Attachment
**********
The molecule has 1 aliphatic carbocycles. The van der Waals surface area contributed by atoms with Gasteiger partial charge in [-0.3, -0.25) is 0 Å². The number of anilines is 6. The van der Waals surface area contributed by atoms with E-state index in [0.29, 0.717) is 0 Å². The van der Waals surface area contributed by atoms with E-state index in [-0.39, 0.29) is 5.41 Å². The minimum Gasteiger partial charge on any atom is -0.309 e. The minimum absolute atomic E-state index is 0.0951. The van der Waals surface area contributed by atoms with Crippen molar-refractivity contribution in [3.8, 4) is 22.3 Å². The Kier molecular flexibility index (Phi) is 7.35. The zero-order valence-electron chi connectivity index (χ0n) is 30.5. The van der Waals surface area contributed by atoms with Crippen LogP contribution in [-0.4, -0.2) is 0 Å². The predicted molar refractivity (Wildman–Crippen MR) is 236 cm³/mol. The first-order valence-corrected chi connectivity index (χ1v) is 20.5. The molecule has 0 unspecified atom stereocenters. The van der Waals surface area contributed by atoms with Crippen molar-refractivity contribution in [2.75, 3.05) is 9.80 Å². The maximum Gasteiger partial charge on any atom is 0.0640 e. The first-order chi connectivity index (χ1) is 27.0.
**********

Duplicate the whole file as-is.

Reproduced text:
The molecule has 1 aliphatic carbocycles. The van der Waals surface area contributed by atoms with Gasteiger partial charge in [-0.3, -0.25) is 0 Å². The number of anilines is 6. The van der Waals surface area contributed by atoms with E-state index in [0.29, 0.717) is 0 Å². The van der Waals surface area contributed by atoms with E-state index in [-0.39, 0.29) is 5.41 Å². The minimum Gasteiger partial charge on any atom is -0.309 e. The minimum absolute atomic E-state index is 0.0951. The van der Waals surface area contributed by atoms with Crippen molar-refractivity contribution in [3.8, 4) is 22.3 Å². The Kier molecular flexibility index (Phi) is 7.35. The zero-order valence-electron chi connectivity index (χ0n) is 30.5. The van der Waals surface area contributed by atoms with Crippen LogP contribution in [-0.4, -0.2) is 0 Å². The predicted molar refractivity (Wildman–Crippen MR) is 236 cm³/mol. The first-order valence-corrected chi connectivity index (χ1v) is 20.5. The molecule has 0 unspecified atom stereocenters. The van der Waals surface area contributed by atoms with Crippen molar-refractivity contribution in [2.75, 3.05) is 9.80 Å². The maximum Gasteiger partial charge on any atom is 0.0640 e. The first-order chi connectivity index (χ1) is 27.0.